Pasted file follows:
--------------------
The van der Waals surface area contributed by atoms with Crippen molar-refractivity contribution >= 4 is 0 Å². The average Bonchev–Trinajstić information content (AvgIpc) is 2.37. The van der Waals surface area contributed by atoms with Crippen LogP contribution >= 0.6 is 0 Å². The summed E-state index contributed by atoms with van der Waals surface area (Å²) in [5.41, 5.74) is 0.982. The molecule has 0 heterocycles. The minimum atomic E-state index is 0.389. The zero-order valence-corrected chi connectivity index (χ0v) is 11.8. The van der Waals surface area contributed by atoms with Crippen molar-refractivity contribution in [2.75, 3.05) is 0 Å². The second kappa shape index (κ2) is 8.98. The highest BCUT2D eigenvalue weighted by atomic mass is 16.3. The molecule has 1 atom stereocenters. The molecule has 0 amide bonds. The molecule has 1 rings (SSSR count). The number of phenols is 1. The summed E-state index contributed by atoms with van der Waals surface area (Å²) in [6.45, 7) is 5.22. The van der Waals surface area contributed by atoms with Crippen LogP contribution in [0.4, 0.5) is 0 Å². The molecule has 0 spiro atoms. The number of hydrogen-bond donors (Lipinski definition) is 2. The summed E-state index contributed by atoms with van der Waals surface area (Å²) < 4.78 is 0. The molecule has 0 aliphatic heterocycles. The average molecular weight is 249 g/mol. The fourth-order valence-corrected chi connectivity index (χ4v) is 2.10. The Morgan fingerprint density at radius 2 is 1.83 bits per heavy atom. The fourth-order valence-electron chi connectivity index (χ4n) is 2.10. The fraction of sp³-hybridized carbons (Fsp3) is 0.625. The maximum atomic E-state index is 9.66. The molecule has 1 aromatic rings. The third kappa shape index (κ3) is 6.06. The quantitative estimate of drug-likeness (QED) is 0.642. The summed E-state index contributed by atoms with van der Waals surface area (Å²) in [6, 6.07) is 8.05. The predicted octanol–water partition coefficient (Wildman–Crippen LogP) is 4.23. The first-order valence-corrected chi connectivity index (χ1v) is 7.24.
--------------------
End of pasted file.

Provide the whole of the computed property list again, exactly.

The van der Waals surface area contributed by atoms with Crippen molar-refractivity contribution >= 4 is 0 Å². The average Bonchev–Trinajstić information content (AvgIpc) is 2.37. The van der Waals surface area contributed by atoms with Crippen LogP contribution >= 0.6 is 0 Å². The summed E-state index contributed by atoms with van der Waals surface area (Å²) in [5.41, 5.74) is 0.982. The molecule has 0 heterocycles. The minimum atomic E-state index is 0.389. The zero-order valence-corrected chi connectivity index (χ0v) is 11.8. The van der Waals surface area contributed by atoms with Crippen molar-refractivity contribution in [2.75, 3.05) is 0 Å². The second kappa shape index (κ2) is 8.98. The highest BCUT2D eigenvalue weighted by atomic mass is 16.3. The molecule has 1 atom stereocenters. The molecule has 0 amide bonds. The molecule has 1 rings (SSSR count). The number of phenols is 1. The summed E-state index contributed by atoms with van der Waals surface area (Å²) in [6.45, 7) is 5.22. The van der Waals surface area contributed by atoms with Crippen LogP contribution in [0.4, 0.5) is 0 Å². The molecule has 0 spiro atoms. The number of hydrogen-bond donors (Lipinski definition) is 2. The summed E-state index contributed by atoms with van der Waals surface area (Å²) < 4.78 is 0. The molecule has 0 aliphatic heterocycles. The average molecular weight is 249 g/mol. The fourth-order valence-corrected chi connectivity index (χ4v) is 2.10. The Morgan fingerprint density at radius 2 is 1.83 bits per heavy atom. The fourth-order valence-electron chi connectivity index (χ4n) is 2.10. The fraction of sp³-hybridized carbons (Fsp3) is 0.625. The maximum atomic E-state index is 9.66. The molecule has 1 aromatic rings. The third kappa shape index (κ3) is 6.06. The quantitative estimate of drug-likeness (QED) is 0.642. The summed E-state index contributed by atoms with van der Waals surface area (Å²) in [6, 6.07) is 8.05. The predicted octanol–water partition coefficient (Wildman–Crippen LogP) is 4.23. The first-order valence-corrected chi connectivity index (χ1v) is 7.24.